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How Scottsdale plans to use complementary policies to open up city data

Wednesday, September 28, 2016 7:05
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(Before It's News)

By The Sunlight Foundation

Four people standing in front of the city logo of Scottsdale, Arizona.
Scottsdale, Ariz., recently upped its open data efforts thanks to folks inside and outside government. From left to right: Brent Stockwell, Scottsdale city manager; Alyssa Doom, Sunlight open data project manager; Brad Hartig, Scottsdale CIO; Matt Raifman, GovEx senior implementation analyst.

We often speak singularly of an “open data policy,” but in practice, there may be multiple policies that take on proactive online publication of government information, working together to create a sturdier framework.

Scottsdale, Ariz. is a What Works City that is taking such an approach in crafting its open data reforms. Scottsdale is just one of many cities that understands how broad executive or legislative commitment to open data can be bolstered by more refined administrative policy mechanisms that lay out processes for implementation and accountability. Through our engagement with over 30 What Works Cities, we’ve recognized just how important added guidance may be to building out a sustainable open data program.

In a recommendation for Scottsdale City Council’s recently approved open data resolution, Scottsdale’s city manager and IT Department laid out plans to draft and implement a supplemental administrative regulation to provide greater structure for the city’s open data. With this plan, Scottsdale follows the lead of many other cities, including San Jose, Seattle, Boston, New York and San Francisco, which sought to provide additional guidance to those actors involved in their open data program implementation, for example, departmental data coordinators or city officials tasked with overseeing municipal open data programs.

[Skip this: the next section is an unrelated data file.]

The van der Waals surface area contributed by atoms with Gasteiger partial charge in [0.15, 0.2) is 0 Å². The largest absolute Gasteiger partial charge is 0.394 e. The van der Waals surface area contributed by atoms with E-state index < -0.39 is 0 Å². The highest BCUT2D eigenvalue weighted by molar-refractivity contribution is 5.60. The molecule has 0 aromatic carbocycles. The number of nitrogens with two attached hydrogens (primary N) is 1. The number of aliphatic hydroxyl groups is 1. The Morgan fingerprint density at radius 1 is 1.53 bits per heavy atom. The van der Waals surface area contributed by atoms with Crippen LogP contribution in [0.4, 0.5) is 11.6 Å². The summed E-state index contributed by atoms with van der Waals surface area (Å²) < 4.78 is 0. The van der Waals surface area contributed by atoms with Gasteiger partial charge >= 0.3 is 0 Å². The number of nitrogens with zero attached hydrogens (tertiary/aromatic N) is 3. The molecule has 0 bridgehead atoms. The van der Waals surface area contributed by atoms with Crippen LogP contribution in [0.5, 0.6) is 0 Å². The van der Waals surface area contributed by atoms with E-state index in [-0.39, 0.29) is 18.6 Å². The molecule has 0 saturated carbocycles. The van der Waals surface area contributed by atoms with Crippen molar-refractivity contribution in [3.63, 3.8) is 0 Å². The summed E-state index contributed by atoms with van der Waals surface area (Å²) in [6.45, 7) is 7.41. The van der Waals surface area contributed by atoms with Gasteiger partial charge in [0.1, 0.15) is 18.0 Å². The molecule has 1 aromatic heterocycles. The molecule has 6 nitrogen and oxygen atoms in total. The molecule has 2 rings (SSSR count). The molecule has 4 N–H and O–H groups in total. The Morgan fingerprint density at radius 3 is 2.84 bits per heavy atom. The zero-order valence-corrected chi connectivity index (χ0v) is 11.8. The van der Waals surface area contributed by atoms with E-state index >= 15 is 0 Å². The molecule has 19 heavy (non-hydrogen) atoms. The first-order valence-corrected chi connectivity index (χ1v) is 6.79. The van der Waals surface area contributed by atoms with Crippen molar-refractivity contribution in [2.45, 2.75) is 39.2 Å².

High-level support

An open data resolution typically implies top-down support from city leaders signifying to departmental employees that the city hopes to achieve specific goals through the creation of an open data program. Common “whereas” clauses relate to using open data to make government operations more transparent, achieve goals laid out in city strategic plans, increase public participation and break down the silos in which department-level data is often stored.

Resolutions often lay out broad tasks that a city will undertake to further these goals. For example, last month the Scottsdale City Council resolved to establish an open data portal, make public information open by default, safeguard sensitive information, require a report and review process, and establish a process for developing open data governance.

From support to action: Administrative policies and implementation guides

While high-level support for specific open data goals is an important component of a sustainable program, Sunlight has found that some of the most effective programs tend to include supplementary guidance. This guidance can come in several different forms that pertain to different actors in the open data process. Here are some examples: